How to be alone
“Our fast-paced society does not approve of solitude; being alone is literally anti-social and some even find it sinister. Why is this so when autonomy, personal freedom and individualism are more highly prized than ever before? Sara Maitland answers this question by exploring changing attitudes throughout history. Offering experiments and strategies for overturning our fear of solitude, she helps us to practise it without anxiety and encourages us to see the benefits of spending time by ourselves. By indulging in the experience of being alone, we can be inspired to find our own rewards and ultimately lead more enriched, fuller lives.” (Syndetics)
How to deal with adversity
“No matter how insulated we are by wealth or friends we can all expect to undergo some form of loss, failure or disappointment. The common reaction is to bear it as best we can – some do this better than others – and move on with life. Christopher Hamilton proposes a different response to adversity. Focusing on the arenas of family, love, illness and death, he explores constructive ways to deal with adversity and embrace it to derive unique insight into our condition. Offering examples from history, literature and science, he suggests how we might recognize it as a precious source of enlightenment, shaping our very existence.”(Syndetics)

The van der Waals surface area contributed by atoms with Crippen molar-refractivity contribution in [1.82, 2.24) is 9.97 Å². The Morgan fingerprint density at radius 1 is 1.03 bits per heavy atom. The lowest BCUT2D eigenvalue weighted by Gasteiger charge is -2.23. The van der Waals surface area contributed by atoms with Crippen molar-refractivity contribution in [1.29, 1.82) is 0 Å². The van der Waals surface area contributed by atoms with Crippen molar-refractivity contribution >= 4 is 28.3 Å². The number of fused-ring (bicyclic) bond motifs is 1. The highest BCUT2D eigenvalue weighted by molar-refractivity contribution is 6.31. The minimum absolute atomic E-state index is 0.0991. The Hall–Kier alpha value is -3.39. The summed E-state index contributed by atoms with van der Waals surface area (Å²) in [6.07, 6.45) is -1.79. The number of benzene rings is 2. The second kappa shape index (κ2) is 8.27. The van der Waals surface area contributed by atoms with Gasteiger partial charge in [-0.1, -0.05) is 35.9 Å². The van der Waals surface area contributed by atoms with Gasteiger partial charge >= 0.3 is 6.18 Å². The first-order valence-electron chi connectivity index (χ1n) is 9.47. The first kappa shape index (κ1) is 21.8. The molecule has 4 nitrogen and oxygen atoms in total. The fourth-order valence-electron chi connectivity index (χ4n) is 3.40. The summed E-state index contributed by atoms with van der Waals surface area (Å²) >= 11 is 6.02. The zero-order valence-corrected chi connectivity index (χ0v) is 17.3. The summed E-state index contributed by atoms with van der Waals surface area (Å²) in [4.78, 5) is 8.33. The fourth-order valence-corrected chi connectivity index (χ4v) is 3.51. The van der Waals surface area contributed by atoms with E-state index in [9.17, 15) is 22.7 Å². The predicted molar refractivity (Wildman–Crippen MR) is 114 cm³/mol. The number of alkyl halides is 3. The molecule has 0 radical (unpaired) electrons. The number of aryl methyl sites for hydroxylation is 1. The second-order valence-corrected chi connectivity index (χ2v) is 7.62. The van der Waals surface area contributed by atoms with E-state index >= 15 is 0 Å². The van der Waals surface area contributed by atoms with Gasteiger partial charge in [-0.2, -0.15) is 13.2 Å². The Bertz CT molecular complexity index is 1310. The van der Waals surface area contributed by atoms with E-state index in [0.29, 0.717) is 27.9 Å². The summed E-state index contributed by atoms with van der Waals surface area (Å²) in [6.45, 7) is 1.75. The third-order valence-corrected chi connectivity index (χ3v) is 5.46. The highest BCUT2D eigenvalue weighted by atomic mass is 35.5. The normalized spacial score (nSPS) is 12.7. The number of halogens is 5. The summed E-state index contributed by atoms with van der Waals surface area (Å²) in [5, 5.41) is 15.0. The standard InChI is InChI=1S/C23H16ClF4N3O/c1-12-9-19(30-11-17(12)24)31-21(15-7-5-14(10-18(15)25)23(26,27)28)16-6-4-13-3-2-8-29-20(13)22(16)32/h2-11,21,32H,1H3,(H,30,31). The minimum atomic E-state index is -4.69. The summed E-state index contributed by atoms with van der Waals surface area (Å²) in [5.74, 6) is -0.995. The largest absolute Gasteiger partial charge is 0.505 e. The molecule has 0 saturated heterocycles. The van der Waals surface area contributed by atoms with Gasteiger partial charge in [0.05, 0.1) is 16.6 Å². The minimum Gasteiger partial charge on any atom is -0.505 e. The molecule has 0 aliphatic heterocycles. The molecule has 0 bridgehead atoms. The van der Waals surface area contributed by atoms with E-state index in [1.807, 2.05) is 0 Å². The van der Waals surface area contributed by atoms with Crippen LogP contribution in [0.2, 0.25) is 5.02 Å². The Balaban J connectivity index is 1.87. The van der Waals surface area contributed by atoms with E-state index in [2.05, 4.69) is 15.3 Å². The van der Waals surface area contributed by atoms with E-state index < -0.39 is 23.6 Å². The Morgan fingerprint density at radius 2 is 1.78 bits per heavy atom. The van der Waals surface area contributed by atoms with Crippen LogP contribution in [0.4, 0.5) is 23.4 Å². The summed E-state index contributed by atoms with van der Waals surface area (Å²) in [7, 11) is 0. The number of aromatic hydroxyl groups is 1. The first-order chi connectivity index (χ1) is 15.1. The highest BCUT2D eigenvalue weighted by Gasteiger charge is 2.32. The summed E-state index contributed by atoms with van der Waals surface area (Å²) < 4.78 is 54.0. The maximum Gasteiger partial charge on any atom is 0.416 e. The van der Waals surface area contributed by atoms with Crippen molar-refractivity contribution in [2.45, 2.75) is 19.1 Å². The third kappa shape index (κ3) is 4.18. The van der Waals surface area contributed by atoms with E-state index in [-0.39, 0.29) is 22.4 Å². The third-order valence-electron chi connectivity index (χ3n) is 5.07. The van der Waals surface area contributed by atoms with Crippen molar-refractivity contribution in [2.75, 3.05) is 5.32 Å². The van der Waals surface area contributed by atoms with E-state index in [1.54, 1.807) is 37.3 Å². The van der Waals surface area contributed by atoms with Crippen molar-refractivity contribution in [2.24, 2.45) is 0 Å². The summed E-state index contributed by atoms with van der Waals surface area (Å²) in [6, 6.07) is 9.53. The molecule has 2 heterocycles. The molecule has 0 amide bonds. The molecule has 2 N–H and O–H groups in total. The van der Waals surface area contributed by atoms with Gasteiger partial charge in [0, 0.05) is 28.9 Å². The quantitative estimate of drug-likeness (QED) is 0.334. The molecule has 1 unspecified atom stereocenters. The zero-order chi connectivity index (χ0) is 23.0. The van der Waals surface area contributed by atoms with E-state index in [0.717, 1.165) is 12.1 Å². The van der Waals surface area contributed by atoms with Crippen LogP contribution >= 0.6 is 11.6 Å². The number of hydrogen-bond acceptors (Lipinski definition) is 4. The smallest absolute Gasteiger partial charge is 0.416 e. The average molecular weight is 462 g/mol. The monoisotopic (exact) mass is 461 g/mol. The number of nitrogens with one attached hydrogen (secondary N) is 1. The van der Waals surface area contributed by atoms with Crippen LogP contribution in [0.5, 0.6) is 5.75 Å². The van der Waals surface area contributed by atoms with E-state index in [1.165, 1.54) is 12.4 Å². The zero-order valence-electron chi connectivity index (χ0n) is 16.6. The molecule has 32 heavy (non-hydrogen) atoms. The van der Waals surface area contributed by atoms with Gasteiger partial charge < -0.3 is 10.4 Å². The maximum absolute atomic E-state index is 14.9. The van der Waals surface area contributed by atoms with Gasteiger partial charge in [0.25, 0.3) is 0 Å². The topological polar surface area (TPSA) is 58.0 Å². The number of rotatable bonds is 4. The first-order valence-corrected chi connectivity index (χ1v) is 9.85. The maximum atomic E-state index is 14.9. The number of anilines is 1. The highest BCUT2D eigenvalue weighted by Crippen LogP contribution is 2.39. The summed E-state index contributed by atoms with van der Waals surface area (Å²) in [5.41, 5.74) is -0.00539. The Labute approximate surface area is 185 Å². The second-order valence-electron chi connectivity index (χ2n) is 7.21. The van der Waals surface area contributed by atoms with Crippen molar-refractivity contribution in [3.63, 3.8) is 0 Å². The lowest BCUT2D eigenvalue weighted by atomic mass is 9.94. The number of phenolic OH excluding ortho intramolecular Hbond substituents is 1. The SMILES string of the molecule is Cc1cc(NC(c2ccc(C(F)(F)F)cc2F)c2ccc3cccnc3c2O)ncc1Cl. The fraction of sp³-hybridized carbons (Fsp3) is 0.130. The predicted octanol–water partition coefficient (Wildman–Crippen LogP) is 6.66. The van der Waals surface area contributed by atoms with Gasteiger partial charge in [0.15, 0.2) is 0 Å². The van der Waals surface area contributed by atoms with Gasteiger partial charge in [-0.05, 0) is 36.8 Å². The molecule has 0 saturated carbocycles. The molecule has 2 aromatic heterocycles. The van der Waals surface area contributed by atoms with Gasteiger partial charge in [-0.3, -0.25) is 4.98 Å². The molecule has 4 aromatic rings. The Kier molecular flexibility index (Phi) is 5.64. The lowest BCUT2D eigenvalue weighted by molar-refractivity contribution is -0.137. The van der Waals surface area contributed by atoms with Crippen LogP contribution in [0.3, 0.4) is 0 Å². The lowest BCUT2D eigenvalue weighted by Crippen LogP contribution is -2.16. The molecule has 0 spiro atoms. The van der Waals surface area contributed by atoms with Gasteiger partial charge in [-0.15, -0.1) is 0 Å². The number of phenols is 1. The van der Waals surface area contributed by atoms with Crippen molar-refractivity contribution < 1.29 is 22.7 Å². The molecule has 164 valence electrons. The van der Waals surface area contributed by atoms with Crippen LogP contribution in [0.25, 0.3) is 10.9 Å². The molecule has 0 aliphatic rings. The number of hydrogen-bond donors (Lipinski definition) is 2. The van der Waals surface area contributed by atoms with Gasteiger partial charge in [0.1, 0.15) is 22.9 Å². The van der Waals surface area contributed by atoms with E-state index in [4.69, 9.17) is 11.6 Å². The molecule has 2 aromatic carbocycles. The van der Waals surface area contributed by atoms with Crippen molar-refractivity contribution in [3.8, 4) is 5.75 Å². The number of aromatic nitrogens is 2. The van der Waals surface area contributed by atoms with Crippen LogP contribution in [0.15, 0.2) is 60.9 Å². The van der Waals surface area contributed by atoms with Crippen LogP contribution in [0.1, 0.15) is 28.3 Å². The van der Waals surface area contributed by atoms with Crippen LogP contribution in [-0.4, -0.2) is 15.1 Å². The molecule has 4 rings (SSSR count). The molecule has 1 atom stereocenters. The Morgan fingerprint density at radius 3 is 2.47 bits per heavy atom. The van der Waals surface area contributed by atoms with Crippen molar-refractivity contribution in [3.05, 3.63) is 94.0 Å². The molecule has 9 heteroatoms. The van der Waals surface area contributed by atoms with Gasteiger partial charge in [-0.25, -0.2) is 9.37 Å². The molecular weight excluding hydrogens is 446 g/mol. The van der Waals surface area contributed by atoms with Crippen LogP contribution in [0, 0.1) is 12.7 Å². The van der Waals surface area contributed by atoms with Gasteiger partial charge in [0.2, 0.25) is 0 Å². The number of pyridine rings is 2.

Constructive wallowing : how to beat bad feelings by letting yourself have them
“If you’ve ever ignored difficult feelings or if your inner critic has been riding you to be constructive every minute of the day, psychotherapist Gilbertson has written a counterintuitive self-help book that offers constructive advice for boosting self-compassion by wallowing in negative feelings. She begins with an easy premise: letting yourself experience both positive and negative emotions allows your body to have a healthy balance, which helps you to make informed, rounded decisions. Alternatively, ignoring healthy wallowing is a recipe for escalating problems as well as sustained depression and unresolved emotions. Although it’s a simple premise, it’s certainly not easy to change ingrained habits.” (Syndetics)
Why mindfulness is better than chocolate : your guide to inner peace, enhanced focus and deep happiness
“Mindfulness practice can help you reduce stress, improve performance, manage pain and increase wellbeing. These are the reasons why elite athletes, performing artists and business leaders are taking up the practice, and why it is being introduced into the world’s most successful companies, banks, business schools – even the US Army…David Michie introduces mindfulness practice and offers innovative solutions to common obstacles. Written with warmth and good humour, Why Mindfulness is Better than Chocolate is the ultimate guide to self-discovery. It will make chocolate taste better too!” (Syndetics)